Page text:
Searching for a trophy trout
Jason Webster
  Prologue: Here's a familiar scenario. You hear about a guy who caught a 12 pounder last weekend at Lake X? But when you go to fish the same lake, you never see one caught, never mind catch one yourself? You wonder if the size of the legendary fish was 6 pounds, not 12!
  Fishermen do exaggerate a bit. Or maybe the story was made up? Are there really any small lakes out there that host trout more than ten pounds? I was one of those people who believed that a double-digit rainbow was nearly impossible to come by unless I took a trip to one of the bigger lakes or rivers. Well, now I know they exist in small lakes as well, and in more lakes than you might think! If you are a Stillwater fisherman who wants to catch a trophy trout and likes fishing the smaller, more intimate lakes, then the Okanagan should be your fishing destination.
  For now just forget all the stuff you have read on how to be a better fisherman: things like watching out for insect hatches, what fly to use and when, where and how to use it. Here is an article to help you catch a trophy trout before you even get on the water.
  I have been involved with various fisheries projects in the Okanagan region now for more than ten years, working with regional biologists on creating trophy fisheries and in the process, assessing various lakes for the potential to provide anglers with a chance to catch large trout. Since around 1996, I have witnessed 10 double-digit rainbow occurrences, three of which have luckily been my own.
  Now, I have decided not to give a list of lake names and risk death threats from local anglers for giving away their secret fishing hole. Instead, I have decided to list some helpful hints that you should implement when seeking out that lake with special potential for large trophy trout.
  1) Stay Low - Not always, but more often than not, the more productive lakes in the Okanagan are lower elevation lakes, less than 3500 feet. TDS (total dissolved solids) are a good indication of the lakes productivity. The lower elevation lakes tend to have a higher T.D.S. due to warmer conditions and drainage factors. The growing season is usually longer in lower elevation lakes also. A longer "ice-off" period gives the trout more time to pack on the weight.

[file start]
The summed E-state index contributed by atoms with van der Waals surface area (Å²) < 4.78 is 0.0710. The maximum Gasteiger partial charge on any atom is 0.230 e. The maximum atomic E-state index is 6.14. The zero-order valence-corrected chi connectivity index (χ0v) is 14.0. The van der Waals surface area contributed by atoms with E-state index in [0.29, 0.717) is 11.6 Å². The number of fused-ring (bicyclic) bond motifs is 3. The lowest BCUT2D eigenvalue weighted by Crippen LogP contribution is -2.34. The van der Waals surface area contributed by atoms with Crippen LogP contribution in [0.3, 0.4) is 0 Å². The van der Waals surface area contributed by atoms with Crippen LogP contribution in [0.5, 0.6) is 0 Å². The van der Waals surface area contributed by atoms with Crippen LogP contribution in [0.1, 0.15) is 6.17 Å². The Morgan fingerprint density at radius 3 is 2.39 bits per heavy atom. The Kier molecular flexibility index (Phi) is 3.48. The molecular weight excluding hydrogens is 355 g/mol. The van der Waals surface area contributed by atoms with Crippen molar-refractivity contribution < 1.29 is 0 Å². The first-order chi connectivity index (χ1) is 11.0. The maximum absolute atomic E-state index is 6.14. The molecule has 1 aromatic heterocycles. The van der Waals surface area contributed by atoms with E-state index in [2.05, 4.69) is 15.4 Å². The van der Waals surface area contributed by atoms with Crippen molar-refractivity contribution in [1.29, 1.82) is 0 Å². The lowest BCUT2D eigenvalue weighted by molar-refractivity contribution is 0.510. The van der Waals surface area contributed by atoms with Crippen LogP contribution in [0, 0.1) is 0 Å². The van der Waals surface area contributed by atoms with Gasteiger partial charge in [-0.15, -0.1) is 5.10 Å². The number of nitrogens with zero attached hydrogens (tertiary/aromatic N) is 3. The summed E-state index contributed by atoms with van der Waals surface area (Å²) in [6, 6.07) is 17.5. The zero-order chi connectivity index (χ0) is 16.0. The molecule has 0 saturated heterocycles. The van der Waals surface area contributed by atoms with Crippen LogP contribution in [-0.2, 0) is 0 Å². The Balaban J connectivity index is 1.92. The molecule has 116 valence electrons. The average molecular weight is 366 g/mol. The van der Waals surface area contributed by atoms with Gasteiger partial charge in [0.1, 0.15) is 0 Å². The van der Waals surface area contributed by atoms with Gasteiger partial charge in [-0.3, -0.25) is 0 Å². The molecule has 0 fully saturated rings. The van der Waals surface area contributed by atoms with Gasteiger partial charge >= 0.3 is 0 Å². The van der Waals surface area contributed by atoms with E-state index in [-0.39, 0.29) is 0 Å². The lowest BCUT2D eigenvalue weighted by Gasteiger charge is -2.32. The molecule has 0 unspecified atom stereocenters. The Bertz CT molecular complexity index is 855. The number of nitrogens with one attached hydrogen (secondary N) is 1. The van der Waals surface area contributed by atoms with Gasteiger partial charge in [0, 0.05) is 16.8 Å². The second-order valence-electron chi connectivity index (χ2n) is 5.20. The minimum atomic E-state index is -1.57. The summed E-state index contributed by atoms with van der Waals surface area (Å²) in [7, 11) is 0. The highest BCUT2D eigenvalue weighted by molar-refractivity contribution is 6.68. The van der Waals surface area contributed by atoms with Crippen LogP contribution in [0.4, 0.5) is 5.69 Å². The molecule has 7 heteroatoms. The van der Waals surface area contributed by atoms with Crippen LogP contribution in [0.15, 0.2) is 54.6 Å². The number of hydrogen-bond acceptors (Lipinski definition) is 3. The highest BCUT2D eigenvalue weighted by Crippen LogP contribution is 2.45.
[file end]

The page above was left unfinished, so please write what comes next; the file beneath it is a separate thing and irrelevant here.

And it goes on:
2) Look for lakes with plenty of shoal area or shallow water combined with deep holes - shoal area being 20 feet or less. Most aquatic insects prefer shallow water to hang out in. The more insects, the bigger the fish.
  3) Check the fishing regulations - Clues to trophy fisheries are often supplied in the fishing synopsis. When looking through the regional breakdown of lakes with special restrictions, keep an eye open for the lakes with a catch and release fishery only, or lakes with a one or two fish limit. Lake aeration warnings are also a good indication that the fisheries branch has something good going in that particular lake and they want to keep it alive and
well.
  4) Check out the annual stocking records - there are a few spots where you can look at a lakes stocking records. The Internet is one and various publications on Interior lakes show stocking records as well. The language used by BC Fisheries in stocking records is quite complex. Key indicators that you should look out for when seeking big fish include: FV (Fraser Valley) - This type of rainbow strain grow very fast, gets very fat and in the right conditions, easily breaks the 10 pound barrier. A warning however, the Fraser Valley strain is often used by BC fisheries to stock lakes that winterkill annually, so make sure your choice is not one of those lakes. AF (All Female) - All female fish are "created" at hatcheries by combining the milt of special XX chromosome males with eggs. By creating a fishery with all female trout, the lake will be void of the stunted, darker colored precocious male fish that occur in most lakes. 3N (triploid or sterile trout) - BC hatcheries also create sterile trout by heat or pressure shocking eggs shortly after fertilization. A trout that doesn’t spend energy on developing functional sexual organs will grow larger and longer in theory. A lake stocked with trout that are sterile and all female is especially good to look for when choosing your trophy lake.
  5) Local Knowledge - Even though most locals or fishing storeowners may be reluctant to give away their secret big-fish lake, it wouldn’t hurt to ask them where the large fish hang out. A quick, to-the-point phone call to the local government fisheries biologist could lead you in the right direction as well. He or she is a person who knows all about large trout fisheries in their region.
  Once you have made your decision, and get to your chosen lake, the fun part of fulfilling your goal to catch a lunker begins. This time, however, thanks to your careful selection of a lake with that special potential, you are certain that your trophy is there to be caught.
 

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The Steelheader is a Canadian sport fishing tabloid devoted to sport fishing here in the Lower Mainland of British Columbia. Steelheader News has subscribers throughout Canada and the United States. Subscriptions to overseas areas are available upon request.In addition to subscriptions, the Steelheader's distribution points include over 400 sites in the Fraser Valley (B.C.) and tackle shops in Canadian provinces and the United States.
Terry Hanson
Editor-in-Chief Steelheader Salmon and Trout News
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